After almost a hundred years, paper tax discs are finally being abolished and it is now a criminal offence to copy other people's registered designs.
From the NHS to HMRC, here are the highlights of this week's new laws:
The abolition of the paper tax disc
The paper tax disc, first issued on January 1, 1921, has finally had its day. Now cameras are used to enforce most road laws and they detect number plates rather than paper tax discs. Also, the DVLA has digital records of who has and has not paid vehicle tax, again, rendering paper records unnecessary.
So from October 1, 2014 you no longer need to display your paper tax disc on your car. In fact, you can remove and destroy it, even if it is months away from its expiry date.
However, you still need to pay vehicle tax and the DVLA will send you a renewal reminder when your tax disc is about to expire.
If you buy or sell a car, your old tax disc can no longer be transferred. You will need to get new vehicle tax for a new car before you can start driving.
If you sell a car after October 1 and you have told DVLA, you can get a refund for any remaining months left on the vehicle tax.
You can now pay your vehicle tax by direct debit, either monthly, annually or biannually, but be a five per cent surcharge will apply to biannual and monthly payments.
National minimum wage
From October 1, national minimum wage will rise to £6.50 for people age 21 and over (up 19p), to £5.13 for 18-20 year-olds (up 10p), to £3.79 for those under 18 (up 7p) and to £2.73 for apprentices are in their first year or aged 16-18.
Mash-ups now ok
The Intellectual Property Act 2014 made various minor changes to the Patents Act 1977 and all these all come into effect on October 1.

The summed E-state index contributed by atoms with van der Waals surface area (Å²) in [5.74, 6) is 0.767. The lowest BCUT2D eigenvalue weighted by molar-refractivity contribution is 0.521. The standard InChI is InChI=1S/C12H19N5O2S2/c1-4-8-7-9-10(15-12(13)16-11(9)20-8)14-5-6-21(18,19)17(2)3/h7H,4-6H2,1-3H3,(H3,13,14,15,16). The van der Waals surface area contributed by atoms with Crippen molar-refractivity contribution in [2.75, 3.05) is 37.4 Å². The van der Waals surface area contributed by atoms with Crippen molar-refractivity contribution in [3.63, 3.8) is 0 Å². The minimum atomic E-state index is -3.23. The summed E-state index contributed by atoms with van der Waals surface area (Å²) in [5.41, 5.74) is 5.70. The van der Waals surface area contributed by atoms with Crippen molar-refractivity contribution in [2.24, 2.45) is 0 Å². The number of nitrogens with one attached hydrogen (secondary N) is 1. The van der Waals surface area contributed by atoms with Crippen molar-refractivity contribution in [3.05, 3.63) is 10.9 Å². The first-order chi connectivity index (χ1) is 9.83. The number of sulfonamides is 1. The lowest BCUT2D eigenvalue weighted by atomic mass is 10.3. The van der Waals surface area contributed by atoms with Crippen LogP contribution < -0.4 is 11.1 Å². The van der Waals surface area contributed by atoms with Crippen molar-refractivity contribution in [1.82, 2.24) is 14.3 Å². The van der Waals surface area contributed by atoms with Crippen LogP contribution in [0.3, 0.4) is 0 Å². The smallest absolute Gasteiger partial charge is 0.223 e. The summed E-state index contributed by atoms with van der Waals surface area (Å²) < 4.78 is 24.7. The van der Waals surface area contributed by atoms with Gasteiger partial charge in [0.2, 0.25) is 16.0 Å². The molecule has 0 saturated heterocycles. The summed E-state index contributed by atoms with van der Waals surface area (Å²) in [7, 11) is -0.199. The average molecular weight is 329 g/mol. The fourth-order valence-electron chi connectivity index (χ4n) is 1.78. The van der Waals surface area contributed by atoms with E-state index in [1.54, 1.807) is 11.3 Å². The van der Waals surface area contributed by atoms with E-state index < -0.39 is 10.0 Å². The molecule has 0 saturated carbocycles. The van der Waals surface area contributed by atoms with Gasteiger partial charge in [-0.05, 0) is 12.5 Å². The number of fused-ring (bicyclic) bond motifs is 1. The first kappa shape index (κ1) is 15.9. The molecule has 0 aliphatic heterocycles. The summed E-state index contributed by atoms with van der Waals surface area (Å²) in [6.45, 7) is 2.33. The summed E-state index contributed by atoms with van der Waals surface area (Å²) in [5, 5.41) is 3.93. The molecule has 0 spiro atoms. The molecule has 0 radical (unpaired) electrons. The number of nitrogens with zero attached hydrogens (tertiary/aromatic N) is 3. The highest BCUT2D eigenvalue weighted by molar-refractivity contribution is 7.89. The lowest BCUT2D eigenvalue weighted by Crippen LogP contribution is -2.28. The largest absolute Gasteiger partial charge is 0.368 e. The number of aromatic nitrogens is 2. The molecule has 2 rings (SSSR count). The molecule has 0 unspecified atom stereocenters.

Aimed at simplifying copyright law, cutting red tape and saving money for small businesses, the changes strengthen design protection and make it a criminal offence to copy registered designs.
Patented products will need to be marked with a web address and unpublished patent applications can be shared to help clear the backlog that the Patent office has to deal with.
Another change to Design and Patent law means that mash-ups are now given greater protection under the law, if they are deemed sufficiently funny .
From now on, if you file a return on paper (form SDLT1, 3 and 4), you need to enter a valid Local Authority code if you don’t, your return will be rejected.
Children and Families
Prospective fathers or a mother’s partner can now take unpaid time off to attend up to two antenatal appointments.
This is part of the Children and Families Act, which was given royal assent earlier this year.
Help to Buy
As of today, all Help to Buy Mortgage Guarantee loans will have to have a loan of income ratio of 4.5 to one.
Mortgage lenders will be prevented from extending more than 15 per cent of new mortgages at a loan to income ratio of 4.5 to one or greater.
Victims of aggressive commercial practise
There will be a new set of rights for victims of misleading and aggressive commercial practices. People can now take their own civil actions to try and get compensation where they have lost out.
Home Office measures come into force on alcohol licensing which ban pubs and clubs from promoting irresponsible drinking games, as well as a range of other measures intended to promote responsible drinking. They include requiring bar staff to tell customers that smaller-size drinks such as 125ml glasses of wine are available.
The so-called Rules of Intestacy, which govern what happens to the money of someone who dies without a will, have undergone their first major change since 1925. They mean larger inheritences for spouses and less for the parents and children of the deceased, while common law partners are still entitled to nothing.
A legal duty of candour for hospitals , one of the key recommendations made by Robert Francis QC, the chairman of the Stafford inquiry, will come into force on October 1.
The duty applies to health and adult social care providers of regulated activities and is enforced by the CQC.
However, it falls short of Mr Francis’ original recommendation , which was that the duty should be placed on NHS trusts and also on individual staff, which would mean they were legally obliged to disclose incidents which cause harm, and could be prosecuted for failing to do so.